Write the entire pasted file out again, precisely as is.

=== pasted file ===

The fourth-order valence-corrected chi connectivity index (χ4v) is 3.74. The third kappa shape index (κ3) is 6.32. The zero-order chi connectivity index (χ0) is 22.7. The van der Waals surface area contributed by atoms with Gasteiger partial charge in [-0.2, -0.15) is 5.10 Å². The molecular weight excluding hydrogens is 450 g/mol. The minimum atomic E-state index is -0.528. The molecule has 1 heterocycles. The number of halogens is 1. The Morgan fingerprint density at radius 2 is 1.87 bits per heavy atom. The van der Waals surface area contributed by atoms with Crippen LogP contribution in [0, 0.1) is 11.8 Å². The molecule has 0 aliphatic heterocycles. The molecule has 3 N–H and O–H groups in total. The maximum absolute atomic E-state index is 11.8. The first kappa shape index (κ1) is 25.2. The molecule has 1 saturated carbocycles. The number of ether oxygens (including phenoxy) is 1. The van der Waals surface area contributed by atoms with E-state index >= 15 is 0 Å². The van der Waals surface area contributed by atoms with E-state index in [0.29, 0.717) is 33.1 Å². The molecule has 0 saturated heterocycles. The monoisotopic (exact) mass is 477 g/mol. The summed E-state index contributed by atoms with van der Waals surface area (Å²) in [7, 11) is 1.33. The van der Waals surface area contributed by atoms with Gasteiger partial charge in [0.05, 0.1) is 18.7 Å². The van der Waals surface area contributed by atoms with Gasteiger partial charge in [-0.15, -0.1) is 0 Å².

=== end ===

The fourth-order valence-corrected chi connectivity index (χ4v) is 3.74. The third kappa shape index (κ3) is 6.32. The zero-order chi connectivity index (χ0) is 22.7. The van der Waals surface area contributed by atoms with Gasteiger partial charge in [-0.2, -0.15) is 5.10 Å². The molecular weight excluding hydrogens is 450 g/mol. The minimum atomic E-state index is -0.528. The molecule has 1 heterocycles. The number of halogens is 1. The Morgan fingerprint density at radius 2 is 1.87 bits per heavy atom. The van der Waals surface area contributed by atoms with Crippen LogP contribution in [0, 0.1) is 11.8 Å². The molecule has 0 aliphatic heterocycles. The molecule has 3 N–H and O–H groups in total. The maximum absolute atomic E-state index is 11.8. The first kappa shape index (κ1) is 25.2. The molecule has 1 saturated carbocycles. The number of ether oxygens (including phenoxy) is 1. The van der Waals surface area contributed by atoms with E-state index >= 15 is 0 Å². The van der Waals surface area contributed by atoms with E-state index in [0.29, 0.717) is 33.1 Å². The molecule has 0 saturated heterocycles. The monoisotopic (exact) mass is 477 g/mol. The summed E-state index contributed by atoms with van der Waals surface area (Å²) in [7, 11) is 1.33. The van der Waals surface area contributed by atoms with Gasteiger partial charge in [0.05, 0.1) is 18.7 Å². The van der Waals surface area contributed by atoms with Gasteiger partial charge in [-0.15, -0.1) is 0 Å².